The vet apparently did an xray and determined that Janet's skull wasn't obviously fractured, though the source of the blood from her mouth and her unconsciousness were unknown. She had low blood pressure and weak pulse, and her eyes were unresponsive to light. He suggested putting her on some strong medicine to reduce brain swelling as well as intravenous fluids and exposure to a heating pad to fight hypothermia, which appeared to have set in. I told the vet that if Janet looked hopeless that I was all for euthanasia, but he thought we should at least give these techniques a chance and that, when the Hurley office closed at 8:00pm, Janet should be transferred to the emergency vet (which has the ability to do overnight intensive care). At the time it was only around 6:00pm, so I went home to wait until 7:30.
Back at the house, it was impossible to focus on anything except the unfolding tragedy. I gathered a cardboard VitaMix box in which to transport Janet and returned to the Hurley Vet earlier than anticipated, though I stopped off along the way at the Stewart's in Old Hurley to buy a sixpack of Sam Adams Rebel IPA (the closest thing to my sort of beer that they presently stock). I was sure a dark cloud floated over my head as I walked, but when the cashier asked how I was, I said, "fine," just the way one always does. A plump woman in the parking lot made a comment about how cute Ramona was (she didn't even notice Neville) and that brightened my gloom briefly.
As Janet was being prepared for the move to the emergency vet, something bad happened with her vitals, some sort of minor heart failure that suggested her brain damage was now affecting parts she could not live without. The vet, who had been suggesting heroics up until then, suddenly changed and said it was best to put Janet out of her misery. I immediately agreed, and within seconds he had a syringe full of familiar pink death juice at the ready. I was sad but not really emoting; I was still too numb for that. The vet's assistant asked what I wanted to do with the corpse, and I said I'd just take her home and bury her in the yard. She then asked if I wanted a little coffin, but I said there was no need, that I would be putting her "in that box right there." I'd already paid a nearly $500 vet bill and they didn't even bother to ask me to pay for the euthanasia. I returned to the Subaru with my cardboard box containing a dead cat.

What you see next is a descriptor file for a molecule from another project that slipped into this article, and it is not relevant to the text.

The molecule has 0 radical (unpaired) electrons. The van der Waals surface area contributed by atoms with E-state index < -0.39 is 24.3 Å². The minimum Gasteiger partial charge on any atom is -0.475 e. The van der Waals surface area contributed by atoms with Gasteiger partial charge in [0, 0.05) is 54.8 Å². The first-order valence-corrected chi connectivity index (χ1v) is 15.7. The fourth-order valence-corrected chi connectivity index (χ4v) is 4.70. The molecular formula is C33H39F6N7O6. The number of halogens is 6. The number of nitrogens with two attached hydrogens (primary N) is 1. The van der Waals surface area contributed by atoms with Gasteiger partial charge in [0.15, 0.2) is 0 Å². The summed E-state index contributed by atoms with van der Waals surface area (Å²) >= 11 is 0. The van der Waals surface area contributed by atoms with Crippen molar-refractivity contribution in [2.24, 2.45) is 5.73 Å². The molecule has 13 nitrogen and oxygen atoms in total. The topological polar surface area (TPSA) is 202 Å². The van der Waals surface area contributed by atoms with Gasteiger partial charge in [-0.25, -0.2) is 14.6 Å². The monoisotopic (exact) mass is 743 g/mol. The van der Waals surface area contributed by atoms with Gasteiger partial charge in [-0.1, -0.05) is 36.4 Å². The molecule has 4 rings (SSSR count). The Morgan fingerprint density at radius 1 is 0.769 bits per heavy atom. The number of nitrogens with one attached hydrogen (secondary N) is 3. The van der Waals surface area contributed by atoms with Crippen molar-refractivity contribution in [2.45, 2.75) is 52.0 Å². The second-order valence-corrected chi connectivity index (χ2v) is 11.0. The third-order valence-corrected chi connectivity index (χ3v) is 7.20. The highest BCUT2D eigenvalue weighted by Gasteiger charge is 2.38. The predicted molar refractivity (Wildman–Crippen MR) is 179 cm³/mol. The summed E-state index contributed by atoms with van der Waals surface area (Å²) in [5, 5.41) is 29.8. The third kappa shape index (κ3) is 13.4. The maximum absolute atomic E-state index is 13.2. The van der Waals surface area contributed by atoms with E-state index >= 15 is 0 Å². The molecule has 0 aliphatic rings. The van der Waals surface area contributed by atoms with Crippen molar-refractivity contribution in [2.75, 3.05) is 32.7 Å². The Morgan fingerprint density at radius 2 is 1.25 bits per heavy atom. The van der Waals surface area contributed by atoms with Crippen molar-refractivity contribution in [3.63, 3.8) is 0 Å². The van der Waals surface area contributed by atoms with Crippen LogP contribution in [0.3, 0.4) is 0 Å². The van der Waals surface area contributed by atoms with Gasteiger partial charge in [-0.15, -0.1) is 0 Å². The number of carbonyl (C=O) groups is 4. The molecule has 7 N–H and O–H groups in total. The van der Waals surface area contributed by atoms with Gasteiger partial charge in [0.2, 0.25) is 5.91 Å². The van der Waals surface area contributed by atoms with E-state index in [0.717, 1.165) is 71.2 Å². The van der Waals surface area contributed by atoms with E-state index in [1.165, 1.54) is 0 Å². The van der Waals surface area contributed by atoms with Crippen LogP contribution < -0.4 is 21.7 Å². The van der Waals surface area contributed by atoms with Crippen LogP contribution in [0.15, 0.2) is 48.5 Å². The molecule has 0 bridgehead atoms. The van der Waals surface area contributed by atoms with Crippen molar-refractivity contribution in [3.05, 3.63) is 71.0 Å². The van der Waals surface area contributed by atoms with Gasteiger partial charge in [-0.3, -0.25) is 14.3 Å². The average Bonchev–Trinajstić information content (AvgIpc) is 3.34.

Back at the house, I broke the sad news to my colleagues and then called Gretchen to leave a glum message saying that Janet had been euthanized and that I was so sorry. Janet had been Gretchen's favorite cat; indeed, of all our cats, Janet was the only one who seemed to like her. Cats almost never snuggle with Gretchen, but Janet had frequently joined her on the couch to watch television. That Gretchen had inadvertently killed her was likely to haunt Gretchen the rest of her her life. I too had had a special relationship with Janet, who had demonstrated a much greater range of what it means to be a cat. She always demanded to have a sample of everything I ever ate and frequently sat watching me work at my computer from atop the stack of laptops to my left. She frequently slept at the top of the cat tree in the teevee room, though often called out a greeting to me whenever I walked past. I'm really going to miss her.
I put the box containing Janet's corpse on a chair in the living room and lay on the couch staring up at the ceiling. I was unable to do anything at all, not even cry, though I had sobbed momentarily in the laboratory. Now the waiting had begun. Gretchen had gone into that prison having no idea that anything was wrong with Janet, and by the time she came out, Janet would be dead. But until she checked her messages, in Gretchen's head, Janet was very much alive.
Eventually the phone rang and it was Gretchen, who had heard the somber "Janet has been euthanized" message first. She said she was numb, too numb to process the enormity of the tragedy, and thus was good to drive home.
When Gretchen came in the door, she was just a shell of a person. She immediately went to the box to look at Janet's corpse, which still didn't look damaged enough to have been killed, not even in her face. We sat and talked, pausing for long periods and then repeating things we'd already said. Gretchen thought I'd be mad at her, particularly given all the times I'd warned about the possibility of cats under our cars. In the past, I'd thought Gretchen thought me crazy for obsessively checking beneath them. But that was mostly something I did in the summer time. In the winter, the cats don't spend much time outside. But today had been different. Janet had been loving the new snow. And she's also a big fan of exploring small, dark spaces. Evidently she'd been under the Prius (or atop one of its wheels) when Gretchen rolled out of the driveway. Perhaps Gretchen could have done so more slowly; I certainly am in the habit of never goosing the car to get out on the road, because there is almost no upside and, as today makes clear, there is a huge potential downside. But in this case, it was winter and Gretchen couldn't've known Janet would be under the car and unable to escape in time. It was a horrible accident, and that was really all there was to say about it.
Janet this morning, enjoying the snow. 8 hours later she would be dead. 10 hours later Gretchen would know Janet was dead.
Neville and Ramona returning home with me on the Farm Road late this morning.